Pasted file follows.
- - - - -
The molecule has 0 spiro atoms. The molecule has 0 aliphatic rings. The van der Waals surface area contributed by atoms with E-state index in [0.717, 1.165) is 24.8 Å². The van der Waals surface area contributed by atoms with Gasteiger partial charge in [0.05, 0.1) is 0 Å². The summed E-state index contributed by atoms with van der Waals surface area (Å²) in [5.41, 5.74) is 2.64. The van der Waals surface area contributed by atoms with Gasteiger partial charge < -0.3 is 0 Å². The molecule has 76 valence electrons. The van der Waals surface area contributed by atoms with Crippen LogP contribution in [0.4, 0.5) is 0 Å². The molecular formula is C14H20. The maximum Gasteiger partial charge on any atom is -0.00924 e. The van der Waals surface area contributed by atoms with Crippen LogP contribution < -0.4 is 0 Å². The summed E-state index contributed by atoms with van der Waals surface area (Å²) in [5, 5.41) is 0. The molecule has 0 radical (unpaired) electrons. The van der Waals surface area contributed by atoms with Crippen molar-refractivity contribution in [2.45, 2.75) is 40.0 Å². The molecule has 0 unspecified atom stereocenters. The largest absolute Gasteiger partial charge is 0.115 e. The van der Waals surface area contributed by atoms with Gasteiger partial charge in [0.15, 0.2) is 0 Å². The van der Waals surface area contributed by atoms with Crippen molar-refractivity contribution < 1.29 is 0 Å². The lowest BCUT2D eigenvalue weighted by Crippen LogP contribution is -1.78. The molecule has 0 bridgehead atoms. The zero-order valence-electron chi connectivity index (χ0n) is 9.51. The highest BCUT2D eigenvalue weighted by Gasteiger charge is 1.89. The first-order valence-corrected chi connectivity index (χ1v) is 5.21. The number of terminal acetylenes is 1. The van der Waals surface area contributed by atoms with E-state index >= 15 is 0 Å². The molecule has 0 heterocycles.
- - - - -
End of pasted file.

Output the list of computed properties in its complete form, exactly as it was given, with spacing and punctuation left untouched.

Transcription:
The molecule has 0 spiro atoms. The molecule has 0 aliphatic rings. The van der Waals surface area contributed by atoms with E-state index in [0.717, 1.165) is 24.8 Å². The van der Waals surface area contributed by atoms with Gasteiger partial charge in [0.05, 0.1) is 0 Å². The summed E-state index contributed by atoms with van der Waals surface area (Å²) in [5.41, 5.74) is 2.64. The van der Waals surface area contributed by atoms with Gasteiger partial charge < -0.3 is 0 Å². The molecule has 76 valence electrons. The van der Waals surface area contributed by atoms with Crippen LogP contribution in [0.4, 0.5) is 0 Å². The molecular formula is C14H20. The maximum Gasteiger partial charge on any atom is -0.00924 e. The van der Waals surface area contributed by atoms with Crippen LogP contribution < -0.4 is 0 Å². The summed E-state index contributed by atoms with van der Waals surface area (Å²) in [5, 5.41) is 0. The molecule has 0 radical (unpaired) electrons. The van der Waals surface area contributed by atoms with Crippen molar-refractivity contribution in [2.45, 2.75) is 40.0 Å². The molecule has 0 unspecified atom stereocenters. The largest absolute Gasteiger partial charge is 0.115 e. The van der Waals surface area contributed by atoms with Gasteiger partial charge in [0.15, 0.2) is 0 Å². The van der Waals surface area contributed by atoms with Crippen molar-refractivity contribution < 1.29 is 0 Å². The lowest BCUT2D eigenvalue weighted by Crippen LogP contribution is -1.78. The molecule has 0 bridgehead atoms. The zero-order valence-electron chi connectivity index (χ0n) is 9.51. The highest BCUT2D eigenvalue weighted by Gasteiger charge is 1.89. The first-order valence-corrected chi connectivity index (χ1v) is 5.21. The number of terminal acetylenes is 1. The van der Waals surface area contributed by atoms with E-state index >= 15 is 0 Å². The molecule has 0 heterocycles.